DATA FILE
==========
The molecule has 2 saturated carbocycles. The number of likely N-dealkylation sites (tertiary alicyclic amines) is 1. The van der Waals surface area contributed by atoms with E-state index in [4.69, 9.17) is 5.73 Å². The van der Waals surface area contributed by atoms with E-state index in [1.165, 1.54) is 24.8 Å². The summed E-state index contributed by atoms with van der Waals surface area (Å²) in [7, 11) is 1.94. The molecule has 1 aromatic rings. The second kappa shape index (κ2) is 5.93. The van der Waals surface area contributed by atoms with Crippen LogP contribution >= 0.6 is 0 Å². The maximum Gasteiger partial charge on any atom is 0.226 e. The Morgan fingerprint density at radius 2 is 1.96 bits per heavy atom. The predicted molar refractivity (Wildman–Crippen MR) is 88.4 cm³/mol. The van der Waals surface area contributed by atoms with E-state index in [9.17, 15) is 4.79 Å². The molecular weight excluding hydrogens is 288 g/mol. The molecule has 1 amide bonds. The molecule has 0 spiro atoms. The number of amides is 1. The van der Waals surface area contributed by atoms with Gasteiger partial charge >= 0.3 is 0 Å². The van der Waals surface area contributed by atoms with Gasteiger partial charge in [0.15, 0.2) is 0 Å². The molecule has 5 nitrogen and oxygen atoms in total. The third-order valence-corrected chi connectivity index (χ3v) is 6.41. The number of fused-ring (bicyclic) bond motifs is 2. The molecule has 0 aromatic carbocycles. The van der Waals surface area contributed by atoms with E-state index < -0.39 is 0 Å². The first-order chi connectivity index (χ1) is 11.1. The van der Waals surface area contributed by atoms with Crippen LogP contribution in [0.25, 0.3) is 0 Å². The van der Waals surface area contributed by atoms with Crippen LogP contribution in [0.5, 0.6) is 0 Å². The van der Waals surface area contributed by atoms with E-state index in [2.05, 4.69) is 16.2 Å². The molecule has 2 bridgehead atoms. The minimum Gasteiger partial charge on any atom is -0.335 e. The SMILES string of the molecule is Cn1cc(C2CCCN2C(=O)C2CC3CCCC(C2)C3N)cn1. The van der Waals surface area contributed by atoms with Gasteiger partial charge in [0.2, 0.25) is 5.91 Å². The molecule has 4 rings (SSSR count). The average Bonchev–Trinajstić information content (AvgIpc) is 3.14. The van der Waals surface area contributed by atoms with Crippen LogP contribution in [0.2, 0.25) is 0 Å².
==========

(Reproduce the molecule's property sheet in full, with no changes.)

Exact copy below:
The molecule has 2 saturated carbocycles. The number of likely N-dealkylation sites (tertiary alicyclic amines) is 1. The van der Waals surface area contributed by atoms with E-state index in [4.69, 9.17) is 5.73 Å². The van der Waals surface area contributed by atoms with E-state index in [1.165, 1.54) is 24.8 Å². The summed E-state index contributed by atoms with van der Waals surface area (Å²) in [7, 11) is 1.94. The molecule has 1 aromatic rings. The second kappa shape index (κ2) is 5.93. The van der Waals surface area contributed by atoms with Crippen LogP contribution >= 0.6 is 0 Å². The maximum Gasteiger partial charge on any atom is 0.226 e. The Morgan fingerprint density at radius 2 is 1.96 bits per heavy atom. The predicted molar refractivity (Wildman–Crippen MR) is 88.4 cm³/mol. The van der Waals surface area contributed by atoms with E-state index in [9.17, 15) is 4.79 Å². The molecular weight excluding hydrogens is 288 g/mol. The molecule has 1 amide bonds. The molecule has 0 spiro atoms. The number of amides is 1. The van der Waals surface area contributed by atoms with Gasteiger partial charge >= 0.3 is 0 Å². The van der Waals surface area contributed by atoms with Gasteiger partial charge in [0.15, 0.2) is 0 Å². The molecule has 5 nitrogen and oxygen atoms in total. The third-order valence-corrected chi connectivity index (χ3v) is 6.41. The number of fused-ring (bicyclic) bond motifs is 2. The molecule has 0 aromatic carbocycles. The van der Waals surface area contributed by atoms with E-state index < -0.39 is 0 Å². The first-order chi connectivity index (χ1) is 11.1. The van der Waals surface area contributed by atoms with Crippen LogP contribution in [0.25, 0.3) is 0 Å². The van der Waals surface area contributed by atoms with Crippen LogP contribution in [0.5, 0.6) is 0 Å². The van der Waals surface area contributed by atoms with E-state index in [2.05, 4.69) is 16.2 Å². The molecule has 2 bridgehead atoms. The minimum Gasteiger partial charge on any atom is -0.335 e. The SMILES string of the molecule is Cn1cc(C2CCCN2C(=O)C2CC3CCCC(C2)C3N)cn1. The van der Waals surface area contributed by atoms with Gasteiger partial charge in [0.2, 0.25) is 5.91 Å². The molecule has 4 rings (SSSR count). The average Bonchev–Trinajstić information content (AvgIpc) is 3.14. The van der Waals surface area contributed by atoms with Crippen LogP contribution in [0.2, 0.25) is 0 Å².